But it is the meaning i’m looking for. Something I am doing, probably with the execution configuration or with the Kernel itself (or both) is way wrong.

Any help would be appreciated.

Thanks.

Ok, well, it is not all bad. I added many switch statements to the code, allowing me to check the value of “result” after each cuda reference.

Everything returned cudaSuccess EXCEPT when i tried to cudaMalloc the space for the distanceArray_onDevice. It’s the third one shown below.

result = cudaMalloc((void**)&x_onDevice, size);

	result = cudaMalloc((void**)&y_onDevice, size);

	result = cudaMalloc((void**)&distanceArray_onDevice, size_d);

I don’t even know what error that returned because it wasn’t one of the two errors provided in the reference manual. So my switch statement just printed “other”.

I’m guessing this was just because it was a HUUUUUGE amount of space? I had the program set to 10,000 objects. size_d was equal to (10,000)*(10,000)*sizeof(int). Bottom line, a HUGE number. I then reduced the # of objects to 1,000 and it did give me a cudaSuccess on that particular malloc.

It’s still NOT WORKING…so i’m still back to looking at the execution configuration and the kernel. However, that initial problem seems to have been that i was asking to allocate too much space.?. Does that sound right?

Well, just b4 I hed off to sleep, let me say what is happening in case anyone reads this.

All of the cuda calls result in “cudaSuccess”. So those are working.

However, the distance_d array that is computed on the device is resulting in an array of all ZEROES.

Once the resulting array is copied back, which does copy successfully, for testing purposes, I printed out several array indeces, and all of the distance values are 0. So something is wrong with my coding of the kernel.

Ideas.?.

I would help more, but I’m at a conference all week (and had to prepare for the last couple days). Maybe someone else can step in and help…?

You are on the right track, though.

To avoid so much memory usage, you should consider not storing all the distance values. Instead, just run one thread per object in your simulator and have it build the neighbor list for that object. Did you look at the information I linked you to before? It documents a sliding window technique to maximize use of shared memory for these types of problems. The Nbody sample in the SDK uses the same technique.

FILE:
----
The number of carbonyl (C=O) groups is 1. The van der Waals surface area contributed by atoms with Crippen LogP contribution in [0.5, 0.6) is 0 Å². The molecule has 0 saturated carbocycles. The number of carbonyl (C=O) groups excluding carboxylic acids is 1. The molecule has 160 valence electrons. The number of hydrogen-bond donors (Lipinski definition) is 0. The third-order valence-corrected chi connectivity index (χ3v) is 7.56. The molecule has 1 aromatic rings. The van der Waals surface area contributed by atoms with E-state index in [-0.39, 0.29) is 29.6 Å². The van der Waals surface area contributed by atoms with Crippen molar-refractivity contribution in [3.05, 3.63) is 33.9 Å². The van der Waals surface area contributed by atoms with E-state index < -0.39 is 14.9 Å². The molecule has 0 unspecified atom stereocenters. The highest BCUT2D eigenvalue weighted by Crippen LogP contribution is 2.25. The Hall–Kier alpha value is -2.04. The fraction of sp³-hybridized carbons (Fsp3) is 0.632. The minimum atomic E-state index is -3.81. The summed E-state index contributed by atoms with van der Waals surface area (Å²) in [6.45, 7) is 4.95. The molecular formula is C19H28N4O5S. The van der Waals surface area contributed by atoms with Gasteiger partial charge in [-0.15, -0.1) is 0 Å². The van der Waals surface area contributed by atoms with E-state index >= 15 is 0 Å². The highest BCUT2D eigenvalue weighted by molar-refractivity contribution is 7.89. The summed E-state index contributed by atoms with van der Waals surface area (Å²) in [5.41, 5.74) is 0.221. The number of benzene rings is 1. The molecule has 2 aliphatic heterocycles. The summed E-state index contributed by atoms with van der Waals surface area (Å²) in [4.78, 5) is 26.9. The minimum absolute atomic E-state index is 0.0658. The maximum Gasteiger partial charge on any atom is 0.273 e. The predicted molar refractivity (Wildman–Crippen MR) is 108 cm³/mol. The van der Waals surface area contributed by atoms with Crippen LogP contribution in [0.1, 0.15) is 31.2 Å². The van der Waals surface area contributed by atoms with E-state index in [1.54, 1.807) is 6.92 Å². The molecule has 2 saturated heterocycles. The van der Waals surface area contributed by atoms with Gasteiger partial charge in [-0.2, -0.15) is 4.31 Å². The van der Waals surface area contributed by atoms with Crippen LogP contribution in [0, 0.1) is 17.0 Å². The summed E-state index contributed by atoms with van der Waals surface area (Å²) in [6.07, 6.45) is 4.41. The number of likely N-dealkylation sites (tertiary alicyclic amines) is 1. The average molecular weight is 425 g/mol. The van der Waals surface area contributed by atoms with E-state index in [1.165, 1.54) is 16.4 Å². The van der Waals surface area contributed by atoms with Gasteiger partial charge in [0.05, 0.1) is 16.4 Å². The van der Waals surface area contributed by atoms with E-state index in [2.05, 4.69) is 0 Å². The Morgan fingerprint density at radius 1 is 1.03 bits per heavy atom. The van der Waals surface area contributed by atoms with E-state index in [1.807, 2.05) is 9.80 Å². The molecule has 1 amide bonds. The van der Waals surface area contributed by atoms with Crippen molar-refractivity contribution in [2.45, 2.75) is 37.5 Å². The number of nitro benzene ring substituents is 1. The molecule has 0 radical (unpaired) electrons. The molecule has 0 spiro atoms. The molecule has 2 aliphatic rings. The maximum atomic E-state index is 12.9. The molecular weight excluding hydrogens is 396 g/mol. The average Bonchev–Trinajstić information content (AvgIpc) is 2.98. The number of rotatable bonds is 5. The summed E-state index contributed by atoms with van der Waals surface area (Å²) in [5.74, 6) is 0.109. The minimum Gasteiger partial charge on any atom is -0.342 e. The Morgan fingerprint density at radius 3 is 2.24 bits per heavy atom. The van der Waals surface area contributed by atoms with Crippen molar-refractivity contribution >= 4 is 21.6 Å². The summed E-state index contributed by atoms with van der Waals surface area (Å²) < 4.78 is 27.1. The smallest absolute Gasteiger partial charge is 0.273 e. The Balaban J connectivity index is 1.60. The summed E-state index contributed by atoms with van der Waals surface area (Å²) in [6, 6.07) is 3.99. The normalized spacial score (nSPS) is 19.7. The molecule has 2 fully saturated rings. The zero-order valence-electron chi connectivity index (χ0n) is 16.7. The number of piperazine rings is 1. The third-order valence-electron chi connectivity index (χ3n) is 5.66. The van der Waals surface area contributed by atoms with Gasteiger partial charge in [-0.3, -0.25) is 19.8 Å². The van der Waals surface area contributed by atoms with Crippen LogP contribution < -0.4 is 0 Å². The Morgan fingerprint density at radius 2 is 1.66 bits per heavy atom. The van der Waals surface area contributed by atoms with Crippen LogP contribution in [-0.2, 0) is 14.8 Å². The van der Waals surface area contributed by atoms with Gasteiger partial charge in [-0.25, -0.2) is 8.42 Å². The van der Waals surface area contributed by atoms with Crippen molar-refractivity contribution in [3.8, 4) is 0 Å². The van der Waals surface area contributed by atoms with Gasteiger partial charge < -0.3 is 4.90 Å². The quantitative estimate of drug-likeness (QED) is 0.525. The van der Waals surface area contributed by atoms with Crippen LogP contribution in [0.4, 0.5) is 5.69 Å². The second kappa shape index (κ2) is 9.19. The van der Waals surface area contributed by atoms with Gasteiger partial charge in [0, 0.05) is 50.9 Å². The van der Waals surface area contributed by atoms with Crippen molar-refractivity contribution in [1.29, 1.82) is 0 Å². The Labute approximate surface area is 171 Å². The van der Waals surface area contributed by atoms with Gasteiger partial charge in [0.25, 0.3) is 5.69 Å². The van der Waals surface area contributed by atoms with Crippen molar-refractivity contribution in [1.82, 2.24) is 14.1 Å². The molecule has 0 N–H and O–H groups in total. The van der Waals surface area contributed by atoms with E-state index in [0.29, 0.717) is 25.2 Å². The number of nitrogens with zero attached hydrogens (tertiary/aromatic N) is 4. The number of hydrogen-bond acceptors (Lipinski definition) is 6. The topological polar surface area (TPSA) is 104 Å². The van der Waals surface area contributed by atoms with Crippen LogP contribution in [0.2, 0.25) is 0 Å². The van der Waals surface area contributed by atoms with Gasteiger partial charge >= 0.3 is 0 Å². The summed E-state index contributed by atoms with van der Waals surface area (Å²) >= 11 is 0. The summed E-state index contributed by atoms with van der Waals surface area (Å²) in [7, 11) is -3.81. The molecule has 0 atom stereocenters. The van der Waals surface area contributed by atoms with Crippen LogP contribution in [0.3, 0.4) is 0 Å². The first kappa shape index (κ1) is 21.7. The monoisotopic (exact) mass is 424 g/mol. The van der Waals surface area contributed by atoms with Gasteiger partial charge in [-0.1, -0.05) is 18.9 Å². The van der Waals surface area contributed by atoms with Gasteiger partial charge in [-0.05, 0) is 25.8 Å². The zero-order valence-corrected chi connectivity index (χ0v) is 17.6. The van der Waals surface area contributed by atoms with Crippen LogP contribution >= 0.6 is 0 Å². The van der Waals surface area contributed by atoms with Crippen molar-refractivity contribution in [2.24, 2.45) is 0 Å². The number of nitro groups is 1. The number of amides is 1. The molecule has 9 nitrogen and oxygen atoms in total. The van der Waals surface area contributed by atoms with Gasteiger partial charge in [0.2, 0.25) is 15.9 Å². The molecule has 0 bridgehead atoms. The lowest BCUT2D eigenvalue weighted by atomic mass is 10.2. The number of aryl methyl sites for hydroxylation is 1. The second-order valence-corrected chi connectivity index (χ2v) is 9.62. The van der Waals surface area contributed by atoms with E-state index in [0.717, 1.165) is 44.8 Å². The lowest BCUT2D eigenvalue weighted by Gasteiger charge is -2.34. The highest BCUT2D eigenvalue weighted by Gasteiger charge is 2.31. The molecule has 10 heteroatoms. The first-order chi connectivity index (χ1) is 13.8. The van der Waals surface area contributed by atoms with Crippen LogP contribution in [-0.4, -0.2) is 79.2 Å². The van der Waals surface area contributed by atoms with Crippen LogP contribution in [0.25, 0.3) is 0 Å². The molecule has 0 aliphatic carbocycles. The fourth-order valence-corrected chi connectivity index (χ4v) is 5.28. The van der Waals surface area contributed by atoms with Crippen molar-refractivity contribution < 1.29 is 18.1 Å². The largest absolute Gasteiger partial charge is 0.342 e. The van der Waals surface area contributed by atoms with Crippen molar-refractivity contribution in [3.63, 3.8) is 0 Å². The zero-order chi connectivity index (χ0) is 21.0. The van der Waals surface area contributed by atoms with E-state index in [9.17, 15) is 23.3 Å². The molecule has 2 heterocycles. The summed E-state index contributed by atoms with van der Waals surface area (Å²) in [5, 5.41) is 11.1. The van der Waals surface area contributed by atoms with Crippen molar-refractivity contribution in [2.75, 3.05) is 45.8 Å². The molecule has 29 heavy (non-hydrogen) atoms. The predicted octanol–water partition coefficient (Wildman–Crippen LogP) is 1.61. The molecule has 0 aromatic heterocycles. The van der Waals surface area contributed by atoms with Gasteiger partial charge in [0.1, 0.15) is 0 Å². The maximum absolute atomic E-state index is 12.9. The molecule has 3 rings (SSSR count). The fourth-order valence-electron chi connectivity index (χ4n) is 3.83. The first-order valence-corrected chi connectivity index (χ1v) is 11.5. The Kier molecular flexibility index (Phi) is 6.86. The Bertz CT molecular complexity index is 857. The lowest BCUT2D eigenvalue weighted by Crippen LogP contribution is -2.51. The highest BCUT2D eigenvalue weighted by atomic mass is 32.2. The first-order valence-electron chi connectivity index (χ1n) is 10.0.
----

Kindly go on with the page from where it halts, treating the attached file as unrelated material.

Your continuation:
Thanks. Hopefully someone else can help out a bit.

For now, i’m not worried about this most effective or efficient solution. I knew that storing all the distance values would be a problem and a bottleneck, and I will work on that later.

But for now, i’m just wanting to first start by at least having this trivial method work…heck, even if it is slower! I just want it to calculate the distances and know that the kernel is doing it properly. As mentioned, it is currently returning all zeroes for the distance values. So I am stumped here. But yes, once I get that fixed, then I can working on more effective techniques.

So can anyone take a look and explain what I’m doing wrong with my kernel or perhaps the execution configuration (or both)? Why is it returning all zeroes?

Thanks.

Can anyone take a look at my Kernel and shed some light as to what is wrong. Once I get the distance array back on the host side, I print out the values of a few random indeces, and they are all ZERO. Each and every index has the value 0 stored in it. Why? What am I doing wrong with the Kernel?

Regarding the coding of the Kernel, I explained my perhaps crazy thought process previously:

So, bottom line, it is not working. It is getting all zeroes. But why?

Looks like you’re missing a parenthesis here? Not sure how that compiled like that…

dim3 dimGrid(numObjects/blockSize + (numObjects%blockSize == 0 ? 0:1);

I don’t really think that’s you problem though. Perhaps I will take a look tomorrow if no one else does before then.

Wow. GREAT eye.

Um, but as mentioned, I originally typed this code here on the forum. Afterwards, I then took it into my simulator, fixed any mistakes, typos, etc. (including the one you mentioned), and then tried to run it. The compiler did indeed yell at me regarding that missing parenthesis; I corrected it yesterday. But either way, good catch, as I’m not sure if too many ppl would have noticed.

If you do have the time tomorrow, please do see if you can assist with why the distance array is filling with all zeroes.

Thanks for your help.

// ******* KERNEL *******//

__global__ computeDistanceArray (int *x, int *y, int *d, int numObjects) {

	int i = blockIdx.x*blockDim.x + threadIdx.x;

	int j = blockIdx.x*blockDim.x + threadIdx.x;

	int idx = i + j*numObjects;

	if (i < numObjects && j < numObjects)

		d[idx] = (int) sqrt(((x[i] - x[j])^2) + ((y[i] - y[j])^2));

}

Hope thats a typo, but you are using the same calculation for i and j.

So what you are basicly doing is something like sqrt((a-a)^2 + (b-B)^2) what hopefully always will be zero.

Second problem is, that you are launching about numObjects threads on the GPU which calculates one distance each and expect numObjects * numObjects results.

So you either have to implement a for-loop in your kernel or launch about numObjects^2 threads. Maybe someone can tell which would be more effective in terms of memory access, but i guess the version with more threads will be the better one.